De Quervain’s Tenosynovitis is a condition also known as radial styloid tenosynovitis and it affects the tendons on the thumb side of the wrist. If non-surgical methods don’t work to alleviate pain and tenderness in your wrist, De Quervain’s surgery is the next step.
In this post, we’ll go more in-depth about what De Quervain’s Tenosynovitis is and what options you have for healing:
- What is De Quervain’s Tenosynovitis?
- Are there non-surgical treatments for De Quervain’s Tenosynovitis?
- How do you recover from De Quervain’s surgery?
- How can Michigan Surgery Specialists help?
What is De Quervain’s Tenosynovitis?
De Quervain’s Tenosynovitis occurs when the two tendons around the base of your thumb become swollen. This swelling can cause inflammation which then puts pressure on nearby nerves, causing pain and numbness.
If you have severe pain in your wrist when attempting to hold or grasp anything, or make a fist, you may be suffering from De Quervain’s Tenosynovitis. If your work or favorite hobby requires repetitive use of your hands, you may be at risk.
How does De Quervain’s Tenosynovitis happen?
The most common cause of De Quervain’s Tenosynovitis is chronic overuse of the wrist. Daily repetitive movements can lead to great irritation and pain.
Additionally, women are at higher risk of developing De Quervain’s Tenosynovitis. Arthritis, hormonal changes (like pregnancy), and wrist injuries can be triggers as well.
What are the symptoms of De Quervain’s Tenosynovitis?
The most common symptoms of De Quervain’s Tenosynovitis include:
- Swelling near the base of your thumb
- Difficulty moving your thumb and wrist
- Severe pain near the base of your thumb
- A sticking sensation in your thumb when moving it
Any of the above symptoms are signs that you should see a doctor. Many patients think they simply have hand pain and try to tough it out. However, the longer you wait to see a doctor, the more likely it is that you’ll end up suffering from complications of De Quervain’s Tenosynovitis.
Are there non-surgical treatments for De Quervain’s Tenosynovitis?
Yes. Your doctor may have you attempt some non-surgical treatments to reduce your pain.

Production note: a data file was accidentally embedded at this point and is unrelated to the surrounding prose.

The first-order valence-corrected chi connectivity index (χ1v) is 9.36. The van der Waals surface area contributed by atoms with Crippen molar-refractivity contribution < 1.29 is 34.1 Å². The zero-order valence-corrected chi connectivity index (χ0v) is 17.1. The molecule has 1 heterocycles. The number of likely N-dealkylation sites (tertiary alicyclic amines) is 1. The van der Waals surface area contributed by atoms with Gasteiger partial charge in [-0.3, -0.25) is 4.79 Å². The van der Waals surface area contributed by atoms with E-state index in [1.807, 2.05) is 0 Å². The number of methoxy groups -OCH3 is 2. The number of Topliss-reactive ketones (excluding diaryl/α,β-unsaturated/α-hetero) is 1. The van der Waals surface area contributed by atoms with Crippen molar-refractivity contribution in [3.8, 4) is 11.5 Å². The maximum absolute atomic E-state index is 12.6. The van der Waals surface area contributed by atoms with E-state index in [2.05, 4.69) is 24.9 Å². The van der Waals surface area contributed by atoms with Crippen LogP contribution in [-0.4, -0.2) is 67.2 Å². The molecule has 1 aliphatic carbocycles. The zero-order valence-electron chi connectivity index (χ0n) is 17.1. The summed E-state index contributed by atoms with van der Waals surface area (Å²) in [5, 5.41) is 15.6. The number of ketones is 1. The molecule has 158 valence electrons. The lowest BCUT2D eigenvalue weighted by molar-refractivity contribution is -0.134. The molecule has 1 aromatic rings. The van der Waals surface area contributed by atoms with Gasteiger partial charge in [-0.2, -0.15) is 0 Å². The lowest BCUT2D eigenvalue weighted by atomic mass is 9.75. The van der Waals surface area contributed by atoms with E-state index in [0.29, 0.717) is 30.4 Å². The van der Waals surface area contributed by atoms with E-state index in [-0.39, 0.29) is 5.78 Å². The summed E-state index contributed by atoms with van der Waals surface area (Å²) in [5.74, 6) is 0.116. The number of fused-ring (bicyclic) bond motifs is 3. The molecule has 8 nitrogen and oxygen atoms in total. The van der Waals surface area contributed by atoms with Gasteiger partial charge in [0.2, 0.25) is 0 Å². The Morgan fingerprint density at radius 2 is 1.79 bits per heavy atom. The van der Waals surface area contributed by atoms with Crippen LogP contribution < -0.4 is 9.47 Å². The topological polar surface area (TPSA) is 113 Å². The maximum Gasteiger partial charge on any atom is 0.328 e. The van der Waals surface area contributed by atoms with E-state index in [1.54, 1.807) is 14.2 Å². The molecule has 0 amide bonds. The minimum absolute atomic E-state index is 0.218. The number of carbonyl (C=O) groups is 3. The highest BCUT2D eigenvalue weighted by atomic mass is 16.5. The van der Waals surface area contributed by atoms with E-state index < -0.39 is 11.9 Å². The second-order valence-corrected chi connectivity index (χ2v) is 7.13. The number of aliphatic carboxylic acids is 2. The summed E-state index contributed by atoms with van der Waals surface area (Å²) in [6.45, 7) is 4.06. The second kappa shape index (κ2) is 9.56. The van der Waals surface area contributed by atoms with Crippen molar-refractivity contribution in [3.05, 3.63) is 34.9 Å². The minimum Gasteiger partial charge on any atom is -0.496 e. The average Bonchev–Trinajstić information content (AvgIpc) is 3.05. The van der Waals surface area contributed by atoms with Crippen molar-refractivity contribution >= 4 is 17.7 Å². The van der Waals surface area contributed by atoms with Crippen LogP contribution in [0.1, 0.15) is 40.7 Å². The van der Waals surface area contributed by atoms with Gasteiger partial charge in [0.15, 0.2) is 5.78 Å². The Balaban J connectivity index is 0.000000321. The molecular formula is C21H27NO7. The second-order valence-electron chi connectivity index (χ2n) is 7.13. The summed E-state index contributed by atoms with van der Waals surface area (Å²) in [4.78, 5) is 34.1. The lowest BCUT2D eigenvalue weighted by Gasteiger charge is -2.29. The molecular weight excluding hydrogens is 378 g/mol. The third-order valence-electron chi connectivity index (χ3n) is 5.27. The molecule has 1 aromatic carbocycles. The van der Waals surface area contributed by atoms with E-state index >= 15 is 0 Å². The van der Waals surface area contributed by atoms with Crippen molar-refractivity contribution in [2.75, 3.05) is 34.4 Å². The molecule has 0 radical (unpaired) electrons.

Anti-inflammatory drugs may also help with swelling and tenderness. If your symptoms are more severe, your doctor may recommend a wrist splint that can be worn when necessary. Physical therapy may also be recommended.
Mild to moderate symptoms from De Quervain’s Tenosynovitis can be improved without surgery. But If these more conservative treatments fail, De Quervain’s surgery is the next step.
What is De Quervain’s surgery?
De Quervain’s surgery is also commonly called “De Quervain’s release.” During this outpatient procedure, you’ll receive a local anesthetic to numb both your hand and your wrist. The procedure will release the tendon sheath wrapped around the base of your thumb to relieve both painful pressure and friction. The entire surgery is typically over in less than an hour.
With De Quervain’s release surgery, the tendons in your hand will be able to glide freely once more when moving the thumb and wrist.
To perform this surgery, your hand surgeon makes a small incision on your wrist, near the base of your thumb. From there, your surgeon will locate the inflamed tendon and cut a small slit in the sheath surrounding the tendon. That slit will release pressure and allow the tendons to move more freely.
After the surgery, you’ll find stitches, bandages, and a splint around your hand which will heal with time.
How do you recover from De Quervain’s surgery?
Recovery from De Quervain’s surgery can be a bit painful. Your wrist and thumb may be rather swollen and sore following surgery. You may feel numbness or tingling near the incision site. While most report feeling better within a few days, it takes longer for others.
Your doctor will take out your stitches 1 to 2 weeks after surgery. You may also have to wear a splint on your hand for up to four weeks following surgery.
You should definitely avoid any heavy lifting or repetitive motions immediately following De Quervain’s surgery. It may take 6 to 12 weeks for your hand to heal completely. You should then be able to move your wrist and hand freely without any pain. Of course, everyone’s journey to recovery varies.
Are you suffering from De Quervain’s Tenosynovitis?
Michigan Surgery Specialists can help. Our team of expert hand surgeons in Detroit can relieve your pain. And we work closely with physical therapists to ensure that you regain full use of your hand as quickly as possible.
Don’t suffer any longer! Request an appointment with Michigan Surgery Specialists today.